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The Canterbury Tales: General Prologue & Frame Story

The Canterbury Tales: General Prologue & Frame Story


by Geoffrey Chaucer

The Canterbury Tales: General Prologue & Frame Story Lies and Deceit Quotes

How we cite our quotes: Citations follow this format: (Line). We used the line numbering found on Librarius's online edition.

Quote #10

I yow biseke that, of youre curteisye,
Syn ye han herd this false frere lye,
As suffreth me I may my tale telle
(Summoner's Prologue 5 – 7)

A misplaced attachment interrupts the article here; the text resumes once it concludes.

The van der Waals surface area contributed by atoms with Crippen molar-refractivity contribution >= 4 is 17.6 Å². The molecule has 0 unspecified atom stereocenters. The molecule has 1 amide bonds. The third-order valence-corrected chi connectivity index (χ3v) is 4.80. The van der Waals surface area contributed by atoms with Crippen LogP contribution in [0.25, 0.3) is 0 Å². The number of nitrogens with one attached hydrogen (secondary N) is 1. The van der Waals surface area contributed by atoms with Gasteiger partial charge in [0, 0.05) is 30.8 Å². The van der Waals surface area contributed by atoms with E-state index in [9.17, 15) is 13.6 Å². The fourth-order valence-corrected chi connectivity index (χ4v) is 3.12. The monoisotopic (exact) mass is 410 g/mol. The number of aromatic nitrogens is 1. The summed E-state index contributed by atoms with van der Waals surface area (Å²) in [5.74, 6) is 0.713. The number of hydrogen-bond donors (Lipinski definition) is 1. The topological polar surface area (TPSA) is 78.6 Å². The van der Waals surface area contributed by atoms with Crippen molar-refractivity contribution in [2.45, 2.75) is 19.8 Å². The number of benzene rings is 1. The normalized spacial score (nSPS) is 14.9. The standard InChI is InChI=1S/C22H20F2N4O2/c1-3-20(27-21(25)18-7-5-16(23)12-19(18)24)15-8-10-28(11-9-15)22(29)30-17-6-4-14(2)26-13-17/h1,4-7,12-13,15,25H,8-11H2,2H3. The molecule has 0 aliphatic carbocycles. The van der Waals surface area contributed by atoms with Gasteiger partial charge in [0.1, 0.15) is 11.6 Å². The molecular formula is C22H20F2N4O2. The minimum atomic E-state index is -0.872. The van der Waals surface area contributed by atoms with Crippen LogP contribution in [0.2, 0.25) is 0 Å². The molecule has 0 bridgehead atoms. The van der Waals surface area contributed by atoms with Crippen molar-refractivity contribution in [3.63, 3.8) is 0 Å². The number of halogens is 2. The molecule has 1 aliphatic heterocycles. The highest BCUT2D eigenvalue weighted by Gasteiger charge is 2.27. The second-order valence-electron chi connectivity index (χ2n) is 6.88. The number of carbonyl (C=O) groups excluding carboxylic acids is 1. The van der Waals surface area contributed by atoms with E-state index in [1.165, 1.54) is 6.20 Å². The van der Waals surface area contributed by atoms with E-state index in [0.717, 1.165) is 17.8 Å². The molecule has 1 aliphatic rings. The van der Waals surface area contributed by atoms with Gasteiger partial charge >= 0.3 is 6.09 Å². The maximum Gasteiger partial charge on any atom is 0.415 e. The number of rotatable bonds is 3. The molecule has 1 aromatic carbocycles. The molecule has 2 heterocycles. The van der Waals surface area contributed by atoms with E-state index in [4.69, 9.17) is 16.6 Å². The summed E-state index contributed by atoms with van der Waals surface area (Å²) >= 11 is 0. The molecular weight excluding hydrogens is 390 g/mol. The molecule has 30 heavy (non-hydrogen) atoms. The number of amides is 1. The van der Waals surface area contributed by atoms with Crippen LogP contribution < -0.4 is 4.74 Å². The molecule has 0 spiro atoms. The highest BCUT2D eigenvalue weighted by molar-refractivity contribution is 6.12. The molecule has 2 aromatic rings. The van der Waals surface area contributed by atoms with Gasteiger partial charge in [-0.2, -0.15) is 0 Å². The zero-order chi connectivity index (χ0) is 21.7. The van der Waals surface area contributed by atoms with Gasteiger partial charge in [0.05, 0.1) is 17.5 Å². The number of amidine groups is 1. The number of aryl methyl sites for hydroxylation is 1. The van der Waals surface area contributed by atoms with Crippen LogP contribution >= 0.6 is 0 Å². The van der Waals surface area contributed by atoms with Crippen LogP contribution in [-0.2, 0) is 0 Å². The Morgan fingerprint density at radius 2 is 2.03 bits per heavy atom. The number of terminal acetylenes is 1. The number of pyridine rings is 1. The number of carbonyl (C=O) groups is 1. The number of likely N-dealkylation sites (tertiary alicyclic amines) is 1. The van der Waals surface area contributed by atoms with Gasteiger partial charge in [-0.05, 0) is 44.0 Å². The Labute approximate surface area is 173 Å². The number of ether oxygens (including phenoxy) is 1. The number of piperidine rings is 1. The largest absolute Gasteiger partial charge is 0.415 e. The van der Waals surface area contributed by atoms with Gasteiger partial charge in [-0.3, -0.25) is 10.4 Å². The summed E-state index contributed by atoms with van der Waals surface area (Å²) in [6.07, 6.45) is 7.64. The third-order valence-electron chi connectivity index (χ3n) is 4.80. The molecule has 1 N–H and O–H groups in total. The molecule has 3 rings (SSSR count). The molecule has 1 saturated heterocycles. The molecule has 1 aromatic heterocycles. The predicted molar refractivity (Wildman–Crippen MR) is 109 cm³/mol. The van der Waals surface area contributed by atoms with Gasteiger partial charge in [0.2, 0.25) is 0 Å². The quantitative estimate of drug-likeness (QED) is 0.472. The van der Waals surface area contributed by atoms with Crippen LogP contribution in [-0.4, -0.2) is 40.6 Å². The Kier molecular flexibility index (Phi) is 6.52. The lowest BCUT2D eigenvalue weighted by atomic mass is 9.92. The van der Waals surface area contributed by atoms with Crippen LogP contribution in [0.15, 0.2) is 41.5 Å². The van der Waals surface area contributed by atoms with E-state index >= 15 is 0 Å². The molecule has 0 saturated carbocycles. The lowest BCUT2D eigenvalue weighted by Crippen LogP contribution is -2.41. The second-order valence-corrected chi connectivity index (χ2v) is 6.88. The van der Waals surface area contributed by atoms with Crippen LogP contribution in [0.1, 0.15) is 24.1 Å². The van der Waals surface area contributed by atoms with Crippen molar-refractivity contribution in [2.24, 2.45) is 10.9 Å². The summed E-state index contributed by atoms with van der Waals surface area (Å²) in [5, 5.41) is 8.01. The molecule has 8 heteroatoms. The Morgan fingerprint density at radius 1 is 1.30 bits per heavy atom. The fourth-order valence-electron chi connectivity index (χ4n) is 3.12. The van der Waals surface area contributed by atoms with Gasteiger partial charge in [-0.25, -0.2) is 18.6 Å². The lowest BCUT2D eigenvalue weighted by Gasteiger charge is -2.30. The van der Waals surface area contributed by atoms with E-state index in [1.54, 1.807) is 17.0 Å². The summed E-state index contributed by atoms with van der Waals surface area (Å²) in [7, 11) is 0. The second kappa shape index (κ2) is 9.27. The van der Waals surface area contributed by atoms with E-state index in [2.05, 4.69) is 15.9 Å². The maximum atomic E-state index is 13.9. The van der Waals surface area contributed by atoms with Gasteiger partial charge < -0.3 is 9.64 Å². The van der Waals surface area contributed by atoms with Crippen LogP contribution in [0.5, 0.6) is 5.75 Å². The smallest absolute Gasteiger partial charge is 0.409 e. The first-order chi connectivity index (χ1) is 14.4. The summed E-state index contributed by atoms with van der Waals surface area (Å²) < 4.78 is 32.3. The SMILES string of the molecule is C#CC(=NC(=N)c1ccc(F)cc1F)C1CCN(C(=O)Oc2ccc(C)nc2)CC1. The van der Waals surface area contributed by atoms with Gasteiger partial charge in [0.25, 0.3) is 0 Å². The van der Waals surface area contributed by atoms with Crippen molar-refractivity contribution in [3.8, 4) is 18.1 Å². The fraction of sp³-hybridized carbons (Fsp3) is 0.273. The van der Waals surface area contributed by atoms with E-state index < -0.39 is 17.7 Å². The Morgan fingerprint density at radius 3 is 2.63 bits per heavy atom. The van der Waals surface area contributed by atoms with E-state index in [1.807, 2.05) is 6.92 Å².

The Summoner believes that the opportunity to tell his tale is the appropriate response to lies. As Chaucer has done in the General Prologue, then, he links tale-telling and lying.

Quote #11

Lo, whiche sleightes and subtilitees
In wommen been! for ay as bisy as bees
Been they, us sely men for to deceyve,
And from the soothe evere wol they weyve
(Merchant's Epilogue 1209 – 1212)

Of the powers the Reeve attributes to the elderly, the one they share with women is deceit. The other thing these two groups have in common is that they have less power in medieval society.

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